Written by: Nick Matcheck, Danielle Mayorga, Amit Shintre, Stacey King and Arpana Dhir

Iluméxico is a social enterprise that specializes in solar home systems for rural Mexicans living outside the electrical grid. The systems are small in scale. The typical unit is a 325-Watt panel able to power several light bulbs and a few small appliances. Iluméxico’s customers are at the lower end of Mexican the income range with $100 US being a typical monthly intake.

The company began as an NGO but converted to a social enterprise to become sustainable. Recently, growth has accelerated with a big government contract to supply panels to thousands of households. Seeing their solar business accelerate, they asked themselves the natural question: what’s next?

Our IBD project began with a simple scope: how and where could Iluméxico expand its products and services to 1) increase the quality of life of its customers and 2) ensure its business sustainability so it could continue to serve current and future customers.

We got to work in Berkeley. Our team had diverse backgrounds and skill sets: consulting, government, education, finance, startups, engineering, and supply chain, among others. Several of our team spoke Spanish, which would come in handy during research.

Our first task was to conduct general industry and company research, which was difficult from afar. Fortunately, many of our Haasie classmates had worked for other energy access companies (including our client) and, of course, were happy to “coffee chat” with us. We spoke with several Berkeley professors with expertise in energy access and social impact metrics who provided a wealth of resources and insight. We conducted interviews with a visiting scholar conducting solar power appliance research in rural India during a Berkeley Energy and Resources Collaborative (BERC) workshop. And since this is the Bay Area, we talked to head the of social impact and energy access at Facebook.

Simultaneously, a huge task was to clarify our scope with the client since it was fairly broad. After a few meetings, we were able to focus on general areas of products and services that the client might be interested in instead of specific products and services. Fortunately, our client had been conducting studies and had generated specific verticals that they knew had the potential to be important areas of focus. Our task would then be to help them prioritize their initial search so they could create prototypes and pilots in the future.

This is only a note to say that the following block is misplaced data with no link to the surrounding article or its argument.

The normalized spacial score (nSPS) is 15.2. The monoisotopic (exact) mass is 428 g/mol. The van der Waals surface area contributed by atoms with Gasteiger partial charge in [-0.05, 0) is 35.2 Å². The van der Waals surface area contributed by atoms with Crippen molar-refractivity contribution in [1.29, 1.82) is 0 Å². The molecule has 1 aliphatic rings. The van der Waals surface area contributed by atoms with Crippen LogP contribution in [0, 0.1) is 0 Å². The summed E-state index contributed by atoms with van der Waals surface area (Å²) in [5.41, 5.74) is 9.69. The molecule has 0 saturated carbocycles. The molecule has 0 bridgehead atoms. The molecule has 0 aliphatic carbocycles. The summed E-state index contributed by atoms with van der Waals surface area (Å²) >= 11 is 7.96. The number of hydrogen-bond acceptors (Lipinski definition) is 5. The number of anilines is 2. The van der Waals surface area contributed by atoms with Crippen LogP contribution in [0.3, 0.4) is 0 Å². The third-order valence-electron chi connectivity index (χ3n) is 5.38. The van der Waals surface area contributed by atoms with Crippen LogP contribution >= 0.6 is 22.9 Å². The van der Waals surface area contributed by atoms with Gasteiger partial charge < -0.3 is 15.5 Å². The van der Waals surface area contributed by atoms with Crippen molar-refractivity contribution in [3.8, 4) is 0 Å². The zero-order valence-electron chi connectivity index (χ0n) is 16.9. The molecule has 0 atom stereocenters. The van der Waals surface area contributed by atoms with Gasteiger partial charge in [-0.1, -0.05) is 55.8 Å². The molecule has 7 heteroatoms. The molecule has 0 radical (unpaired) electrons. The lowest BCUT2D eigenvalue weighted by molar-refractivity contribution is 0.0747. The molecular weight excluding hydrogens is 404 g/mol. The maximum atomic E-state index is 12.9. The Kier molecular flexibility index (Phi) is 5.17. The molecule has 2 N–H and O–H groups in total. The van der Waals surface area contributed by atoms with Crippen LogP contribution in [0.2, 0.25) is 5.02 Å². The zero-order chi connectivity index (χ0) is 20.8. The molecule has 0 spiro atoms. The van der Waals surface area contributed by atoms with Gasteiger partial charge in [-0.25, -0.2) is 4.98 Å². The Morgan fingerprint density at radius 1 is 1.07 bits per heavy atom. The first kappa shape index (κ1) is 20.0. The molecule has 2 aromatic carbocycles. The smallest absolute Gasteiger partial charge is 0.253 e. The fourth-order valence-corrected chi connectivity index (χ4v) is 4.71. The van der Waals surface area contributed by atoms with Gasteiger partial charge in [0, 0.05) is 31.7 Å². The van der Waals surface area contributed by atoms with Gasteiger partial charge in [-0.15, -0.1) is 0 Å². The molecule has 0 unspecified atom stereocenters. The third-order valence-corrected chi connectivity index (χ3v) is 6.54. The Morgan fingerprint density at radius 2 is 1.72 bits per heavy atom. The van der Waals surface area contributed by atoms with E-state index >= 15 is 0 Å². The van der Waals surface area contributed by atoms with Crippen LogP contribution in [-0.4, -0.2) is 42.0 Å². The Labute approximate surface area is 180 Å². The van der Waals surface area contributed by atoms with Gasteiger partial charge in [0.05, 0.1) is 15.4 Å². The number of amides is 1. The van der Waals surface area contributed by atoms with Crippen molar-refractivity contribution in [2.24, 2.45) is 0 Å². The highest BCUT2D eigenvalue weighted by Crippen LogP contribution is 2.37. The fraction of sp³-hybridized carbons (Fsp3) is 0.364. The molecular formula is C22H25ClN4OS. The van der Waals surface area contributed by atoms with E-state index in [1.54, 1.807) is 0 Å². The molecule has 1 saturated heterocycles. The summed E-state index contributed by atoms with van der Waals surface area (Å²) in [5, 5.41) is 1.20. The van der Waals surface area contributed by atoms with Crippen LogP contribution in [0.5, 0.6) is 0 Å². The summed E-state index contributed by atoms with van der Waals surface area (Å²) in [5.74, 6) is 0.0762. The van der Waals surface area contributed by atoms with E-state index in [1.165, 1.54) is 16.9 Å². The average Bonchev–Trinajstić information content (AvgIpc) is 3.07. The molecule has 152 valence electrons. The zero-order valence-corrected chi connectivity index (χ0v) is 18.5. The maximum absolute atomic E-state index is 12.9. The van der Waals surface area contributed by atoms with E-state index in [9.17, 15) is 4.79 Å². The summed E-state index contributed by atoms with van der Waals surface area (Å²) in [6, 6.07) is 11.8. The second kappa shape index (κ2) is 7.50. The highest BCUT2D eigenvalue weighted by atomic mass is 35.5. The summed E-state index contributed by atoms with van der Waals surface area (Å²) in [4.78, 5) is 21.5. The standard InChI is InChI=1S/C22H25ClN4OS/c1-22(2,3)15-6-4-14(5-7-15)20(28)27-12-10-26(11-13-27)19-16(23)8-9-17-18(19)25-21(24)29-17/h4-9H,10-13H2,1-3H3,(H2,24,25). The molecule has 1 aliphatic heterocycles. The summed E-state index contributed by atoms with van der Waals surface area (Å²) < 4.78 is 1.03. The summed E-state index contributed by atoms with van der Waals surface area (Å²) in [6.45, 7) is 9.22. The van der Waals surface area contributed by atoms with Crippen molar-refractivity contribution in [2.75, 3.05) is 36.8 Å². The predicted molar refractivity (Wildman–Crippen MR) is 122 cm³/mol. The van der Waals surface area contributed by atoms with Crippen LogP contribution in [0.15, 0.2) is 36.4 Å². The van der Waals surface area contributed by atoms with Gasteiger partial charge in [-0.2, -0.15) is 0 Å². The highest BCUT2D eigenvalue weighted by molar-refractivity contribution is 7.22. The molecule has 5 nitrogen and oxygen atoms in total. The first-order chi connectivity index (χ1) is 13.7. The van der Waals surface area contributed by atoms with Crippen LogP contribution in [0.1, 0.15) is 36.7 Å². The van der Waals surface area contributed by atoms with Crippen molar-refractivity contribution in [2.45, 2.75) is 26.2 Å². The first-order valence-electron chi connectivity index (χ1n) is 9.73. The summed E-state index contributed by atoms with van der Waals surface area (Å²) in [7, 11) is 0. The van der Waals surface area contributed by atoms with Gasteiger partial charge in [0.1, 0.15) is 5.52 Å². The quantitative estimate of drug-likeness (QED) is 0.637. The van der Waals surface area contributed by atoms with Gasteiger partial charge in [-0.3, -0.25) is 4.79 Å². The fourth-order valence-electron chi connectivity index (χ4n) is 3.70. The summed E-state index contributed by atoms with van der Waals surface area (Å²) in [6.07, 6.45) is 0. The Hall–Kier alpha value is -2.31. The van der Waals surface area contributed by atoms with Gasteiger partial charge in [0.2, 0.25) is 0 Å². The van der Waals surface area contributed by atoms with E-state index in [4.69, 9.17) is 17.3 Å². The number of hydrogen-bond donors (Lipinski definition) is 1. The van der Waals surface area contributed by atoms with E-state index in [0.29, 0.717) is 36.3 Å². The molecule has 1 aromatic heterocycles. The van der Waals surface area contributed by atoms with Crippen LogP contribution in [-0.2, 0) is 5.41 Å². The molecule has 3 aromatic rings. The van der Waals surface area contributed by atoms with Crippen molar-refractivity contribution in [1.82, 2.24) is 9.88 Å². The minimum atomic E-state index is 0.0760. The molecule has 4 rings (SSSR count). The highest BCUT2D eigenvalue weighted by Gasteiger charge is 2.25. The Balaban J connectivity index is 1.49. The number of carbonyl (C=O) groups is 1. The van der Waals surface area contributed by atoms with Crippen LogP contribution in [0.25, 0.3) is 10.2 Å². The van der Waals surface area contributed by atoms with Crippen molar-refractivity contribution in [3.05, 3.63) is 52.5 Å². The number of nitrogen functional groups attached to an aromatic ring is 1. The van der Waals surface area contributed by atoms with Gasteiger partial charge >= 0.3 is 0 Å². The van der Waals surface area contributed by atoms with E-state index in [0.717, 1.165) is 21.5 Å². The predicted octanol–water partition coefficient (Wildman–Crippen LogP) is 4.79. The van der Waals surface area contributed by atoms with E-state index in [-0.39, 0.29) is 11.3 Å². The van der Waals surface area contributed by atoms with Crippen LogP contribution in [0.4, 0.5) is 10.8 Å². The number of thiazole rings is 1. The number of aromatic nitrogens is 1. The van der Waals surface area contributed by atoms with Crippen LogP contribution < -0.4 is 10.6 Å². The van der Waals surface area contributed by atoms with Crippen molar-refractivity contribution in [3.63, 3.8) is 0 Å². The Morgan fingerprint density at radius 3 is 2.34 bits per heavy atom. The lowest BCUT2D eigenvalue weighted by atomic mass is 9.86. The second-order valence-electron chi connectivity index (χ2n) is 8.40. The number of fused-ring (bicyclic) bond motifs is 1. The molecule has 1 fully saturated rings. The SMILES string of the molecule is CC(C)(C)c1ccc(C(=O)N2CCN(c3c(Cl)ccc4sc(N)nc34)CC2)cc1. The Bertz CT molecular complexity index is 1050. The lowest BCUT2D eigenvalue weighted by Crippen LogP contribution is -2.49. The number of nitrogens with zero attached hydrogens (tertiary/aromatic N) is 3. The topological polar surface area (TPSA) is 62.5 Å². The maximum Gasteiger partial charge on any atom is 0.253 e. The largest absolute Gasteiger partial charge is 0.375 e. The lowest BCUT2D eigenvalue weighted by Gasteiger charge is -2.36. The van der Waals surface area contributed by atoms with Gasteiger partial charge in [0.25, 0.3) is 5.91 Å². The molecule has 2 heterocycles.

Clarified scope in hand, we then turned towards creating a framework for our future analysis. With some guidance from our faculty mentor and the consulting and excel modeling skill sets on our team, we created an initial “tool” which would rate various criteria under the general categories of customer demands and company capabilities. We called this “version 1.0” of our framework. We verified we were on the right track with our client and, before we knew it, it was time to go to Mexico.

Our time in Mexico City was an intense but enjoyable experience. Iluméxico’s entire team was great to work with. They were generous with managerial time, including their CFO and head of commercialization. They also gave us a tour of their assembly plant where we learned about their supply, assembly, and distribution systems. Iluméxico prides itself on distribution to the “last inch,” which often means the truck with batteries and panels has to stop and someone has to hike the gear up into the mountains another few hours. We heard a somber story of a donkey giving its life to get gear to customers.

We also conducted interviews in Spanish with their field managers. They stressed that the core of the company was its close relationship with and deep understanding of its customers.

After the first week, armed with research and insights, we started iterating our analytical tool. We found gaps and fixed them. We incorporated company feedback. We added a market section and updated our visualization to include this third dimension. Each team member pulled on their unique experience and skill set. We engaged in a lot of debate and iterated through “version 5.0” after several managerial and C-suite validation workshops. After our final presentation, our client’s CEO was pleased and said they would use the tool going forward to test different products and services.

Overall, our lessons are many. Diverse teams are better at solving problems. Project scope needs to be clarified early. Non-linear projects are difficult, but with research, effort, and iteration, you can get a great result.

The perfect non sequitur coda to this blog: our client took us to us to lucha libre!

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